Cuts in gas supplies from Russia are forcing European utilities to use stocks commonly used during the winter, Bloomberg reports.
In one of the latest indications of how the energy crisis in Europe is escalating, storage levels fell this week for the first time since mid-April, when traders usually start filling in, according to Gas Infrastructure Europe data ( GIE). This is contributing to the rise in gas prices to their biggest weekly rise since the Kremlin launched its war in Ukraine on February 24.
“It’s clear that this should not be the case when warehouses are full,” said Warren Patterson, head of commodity strategy for ING Groep NV. “This will be worrying for the market and is likely to boost prices.”
Russia has cut supplies to customers in Italy, Germany, France and Austria, with smaller cuts in other countries in recent weeks. Moscow said it had to cut capacity on the Nord Stream pipeline due to technical issues, but Germany described the cuts as “politically motivated” to raise prices.
The cuts from Russia coincide with the shutdown of a large liquefied natural gas (LNG) plant in the United States, another critical source of supply for Europe. This means that less fuel will arrive on the other side of the Atlantic for months.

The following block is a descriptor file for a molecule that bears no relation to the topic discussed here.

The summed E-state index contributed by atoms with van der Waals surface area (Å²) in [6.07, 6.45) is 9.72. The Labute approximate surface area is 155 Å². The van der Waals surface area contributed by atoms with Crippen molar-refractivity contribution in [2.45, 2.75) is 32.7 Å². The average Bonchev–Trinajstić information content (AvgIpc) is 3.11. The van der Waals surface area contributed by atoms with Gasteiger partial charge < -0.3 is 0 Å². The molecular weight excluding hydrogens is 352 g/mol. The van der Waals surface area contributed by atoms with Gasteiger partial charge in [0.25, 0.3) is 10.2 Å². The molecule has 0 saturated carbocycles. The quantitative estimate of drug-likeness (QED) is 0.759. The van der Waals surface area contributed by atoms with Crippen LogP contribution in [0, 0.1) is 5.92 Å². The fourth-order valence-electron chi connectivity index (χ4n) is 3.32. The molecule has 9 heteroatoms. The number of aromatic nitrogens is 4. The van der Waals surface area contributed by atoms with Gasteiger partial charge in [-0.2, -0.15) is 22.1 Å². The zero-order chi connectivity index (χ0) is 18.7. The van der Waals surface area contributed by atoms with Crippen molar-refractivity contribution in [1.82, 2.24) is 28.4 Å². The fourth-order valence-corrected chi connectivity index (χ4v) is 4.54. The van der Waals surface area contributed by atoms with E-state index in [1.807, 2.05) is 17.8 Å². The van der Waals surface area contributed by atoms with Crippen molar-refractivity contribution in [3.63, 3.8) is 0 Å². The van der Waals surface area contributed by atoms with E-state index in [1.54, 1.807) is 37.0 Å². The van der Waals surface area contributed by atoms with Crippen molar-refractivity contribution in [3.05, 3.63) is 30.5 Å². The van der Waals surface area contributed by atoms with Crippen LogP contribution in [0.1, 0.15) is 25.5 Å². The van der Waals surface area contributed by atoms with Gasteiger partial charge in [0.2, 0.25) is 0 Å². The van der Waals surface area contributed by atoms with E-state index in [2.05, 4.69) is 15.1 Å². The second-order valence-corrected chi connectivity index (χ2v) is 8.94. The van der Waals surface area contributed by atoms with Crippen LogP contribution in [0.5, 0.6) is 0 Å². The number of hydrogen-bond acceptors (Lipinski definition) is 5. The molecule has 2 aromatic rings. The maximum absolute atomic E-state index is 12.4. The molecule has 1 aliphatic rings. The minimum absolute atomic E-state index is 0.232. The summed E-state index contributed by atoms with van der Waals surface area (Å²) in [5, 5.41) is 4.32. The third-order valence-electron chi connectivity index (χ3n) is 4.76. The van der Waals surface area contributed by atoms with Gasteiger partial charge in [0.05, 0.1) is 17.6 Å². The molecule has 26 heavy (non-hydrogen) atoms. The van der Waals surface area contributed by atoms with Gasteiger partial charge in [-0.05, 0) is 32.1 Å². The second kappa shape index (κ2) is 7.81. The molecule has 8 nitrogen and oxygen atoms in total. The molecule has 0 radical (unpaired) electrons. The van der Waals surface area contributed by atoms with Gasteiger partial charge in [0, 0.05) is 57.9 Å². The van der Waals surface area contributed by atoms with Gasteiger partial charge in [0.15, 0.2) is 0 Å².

Europe’s warehouses were about 52% full on Tuesday, with the latest GIE figures showing a one percentage point drop. Nevertheless, they remain close to the five-year average.
“The biggest challenge for the market is to assess the impact of the slowdown in gas leakage at storage facilities,” said BloombergNEF analyst Arun Toora.
Russian export company Gazprom PJSC said on Thursday it did not see a solution “now” to the Nord Stream issues. Gazprom could use the surplus capacity of pipelines crossing Ukraine to supply European customers, but has not yet opted for that. The connection is also scheduled for an annual maintenance shutdown next month.
Gazprom said on Thursday it did not see a “currently” solution to the Nord Stream issue. Gazprom could use the surplus capacity of pipelines crossing Ukraine to supply European customers, but has not yet decided to do so. The pipeline is also scheduled for an annual outage next month.
In the worst case scenario, where the Nord Stream pipeline closes completely, the region will not be able to reach the stock levels the European Union wants until November, according to Wood Mackenzie. This means that the area could be completely depleted of stocks by January.
Hans Van Cleef, senior energy economist at ABN Amro Bank NV, said he wondered “whether the annual maintenance of Nord Stream would mean a complete shutdown for a longer period of time or if it would continue. Time will tell.”